If you are involved in a road traffic accident, you should exchange insurance details with the other driver, take photographs and the name of any witnesses if possible and report the accident to your insurance company (even if you don’t want to make a claim).
If you have a comprehensive insurance policy, you can make a claim from your own insurer, but this might mean you lose your no claims bonus if your insurance company is unable to recover the money from the at fault party’s insurers.
Third party insurance
If you only have third party insurance, you’ll need to claim against the other driver. Inform the at fault driver in writing that you plan to make claim (and their company if they were driving a company car) and also let your insurer know once you’ve done this.
At fault party has no insurance
You can find out if the at fault driver has insurance by contacting the Motor Insurance Database. If the driver is uninsured or can’t be identified, you can claim on your own insurance if you have comprehensive cover. If you haven’t, contact the Motor Insurers Bureau which may be able to settle your claim if the at fault driver was uninsured or broke his policy conditions.
Credit hire companies
If the accident wasn’t your fault, you can use a credit hire company instead of claiming through your insurance company. The credit hire company pays for any repairs and for the cost of a replacement vehicle while yours is being fixed; it then claims the money back from the at fault driver’s insurance company. Using a credit hire company means you don’t have to pay the excess on your policy, although you may need to pay a fee as an insurance policy which ensures you won’t have to pay the bill if the at fault driver’s insurance company doesn’t pay up.
Legal expenses cover
If you have legal expenses cover, advise your insurance company that you would like to make use of this cover to make a claim. They will notify the law firm they usually use and send instructions for them to contact you. You should usually get a letter in the post from the legal expenses law firm within two weeks of your notification. You will then have to complete a form outlining what happened and what you will be claiming, eg, insurance policy excess, property damage and/ or personal injury. If liability is accepted by the third party insurers, the value of your claims will be negotiated between your legal expenses solicitors and the third party insurers.
If you have comprehensive cover, don’t get your car fixed without your insurer’s permission: they may want to inspect it first and/ or send it to their preferred repairer.
Most garages that insurers use provide courtesy cars while your vehicle is being repaired. If you opt to hire your own car, the claim for this may be challenged by the third party insurers, especially if you hire a vehicle which is more extravagant than your original vehicle. You may also be challenged on the duration of the hire if it is unreasonable. You will have to reimburse the car hire company for any unpaid charges that the third party insurers successfully challenge.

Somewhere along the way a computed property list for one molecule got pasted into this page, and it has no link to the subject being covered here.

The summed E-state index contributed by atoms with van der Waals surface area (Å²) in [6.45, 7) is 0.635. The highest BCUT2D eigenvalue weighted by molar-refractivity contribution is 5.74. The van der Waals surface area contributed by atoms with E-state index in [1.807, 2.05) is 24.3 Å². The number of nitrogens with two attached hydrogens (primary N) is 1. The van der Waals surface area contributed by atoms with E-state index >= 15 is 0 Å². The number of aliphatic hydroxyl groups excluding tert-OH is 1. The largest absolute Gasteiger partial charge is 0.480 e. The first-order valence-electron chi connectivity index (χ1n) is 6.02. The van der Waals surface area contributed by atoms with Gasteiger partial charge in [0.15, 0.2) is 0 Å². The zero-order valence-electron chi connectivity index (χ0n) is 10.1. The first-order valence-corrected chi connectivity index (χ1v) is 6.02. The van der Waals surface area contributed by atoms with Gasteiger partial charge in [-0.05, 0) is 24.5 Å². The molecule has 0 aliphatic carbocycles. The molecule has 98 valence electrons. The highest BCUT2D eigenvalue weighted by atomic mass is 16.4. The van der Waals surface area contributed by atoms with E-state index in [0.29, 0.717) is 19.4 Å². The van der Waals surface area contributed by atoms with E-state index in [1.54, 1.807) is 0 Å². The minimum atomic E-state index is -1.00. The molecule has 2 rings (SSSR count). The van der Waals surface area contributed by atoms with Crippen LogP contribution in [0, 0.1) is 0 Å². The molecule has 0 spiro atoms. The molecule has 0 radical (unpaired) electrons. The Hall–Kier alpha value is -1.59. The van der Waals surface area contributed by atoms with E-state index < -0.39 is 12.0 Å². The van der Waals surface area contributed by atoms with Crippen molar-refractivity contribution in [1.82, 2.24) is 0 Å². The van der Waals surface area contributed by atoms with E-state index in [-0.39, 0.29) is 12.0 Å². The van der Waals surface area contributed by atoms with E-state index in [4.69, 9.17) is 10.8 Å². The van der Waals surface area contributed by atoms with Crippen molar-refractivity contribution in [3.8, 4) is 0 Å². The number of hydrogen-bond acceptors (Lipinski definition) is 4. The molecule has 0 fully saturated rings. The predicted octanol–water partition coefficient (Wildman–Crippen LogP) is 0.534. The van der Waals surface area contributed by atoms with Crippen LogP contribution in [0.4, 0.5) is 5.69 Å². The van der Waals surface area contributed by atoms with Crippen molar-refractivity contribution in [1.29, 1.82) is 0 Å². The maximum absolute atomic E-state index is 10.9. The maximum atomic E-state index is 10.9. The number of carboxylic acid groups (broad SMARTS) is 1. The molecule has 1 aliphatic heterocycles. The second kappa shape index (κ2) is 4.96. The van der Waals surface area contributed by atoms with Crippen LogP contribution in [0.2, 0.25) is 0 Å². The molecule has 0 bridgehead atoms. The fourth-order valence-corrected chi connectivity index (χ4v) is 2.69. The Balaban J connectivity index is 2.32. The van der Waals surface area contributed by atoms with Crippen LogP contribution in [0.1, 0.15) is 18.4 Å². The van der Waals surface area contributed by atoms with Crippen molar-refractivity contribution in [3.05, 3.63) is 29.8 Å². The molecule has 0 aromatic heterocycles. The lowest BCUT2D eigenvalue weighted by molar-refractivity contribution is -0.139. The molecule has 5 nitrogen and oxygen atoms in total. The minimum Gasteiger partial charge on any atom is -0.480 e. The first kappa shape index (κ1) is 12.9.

If the car is very badly damaged and it is not economical to fix it, the insurance company might decide to write it off and pay you the market value of your car rather than repair costs. The insurance company will usually take the car, but you might be able to strike a deal which allows you to keep it.
Depending on the extent of your injury, it may take six months to two years for this aspect of your claim to be settled. Minor soft tissue and/or whiplash injury claims may be settled more quickly, without the need of a medical report if both parties’ consent. Often, the third party insurers will offer the use of their medical providers to aid your recovery and provide a report on your injuries. If such treatments are agreed, you will not have to meet the treatment fees from the onset and these are invoiced directly to the third party insurers. Some insurers may make you an offer of settlement based on these reports.
Personal injury claims will usually require one or more medico-legal reports in support. This will entail a medical expert examining you and providing an opinion as to your injuries and expected recovery period. Should your claim fail to be settled amicably, the report may be used in support of your evidence of injuries. Medico-legal instructions can be jointly made by claimant solicitors and defendant insurers, in which case both parties cannot later refuse to accept the medical evidence given by the expert. Offers will sometime be made by the third party insurers based on the medical report.
What happens if no settlement is reached?
If no settlement can be reached, you’ll need to take your claim to court. Your legal expenses insurers will issue a claim and the third party insurers will then instruct their defendant solicitors to represent the at fault driver. Their solicitors may then continue negotiating with the goal of reaching settlement out of court.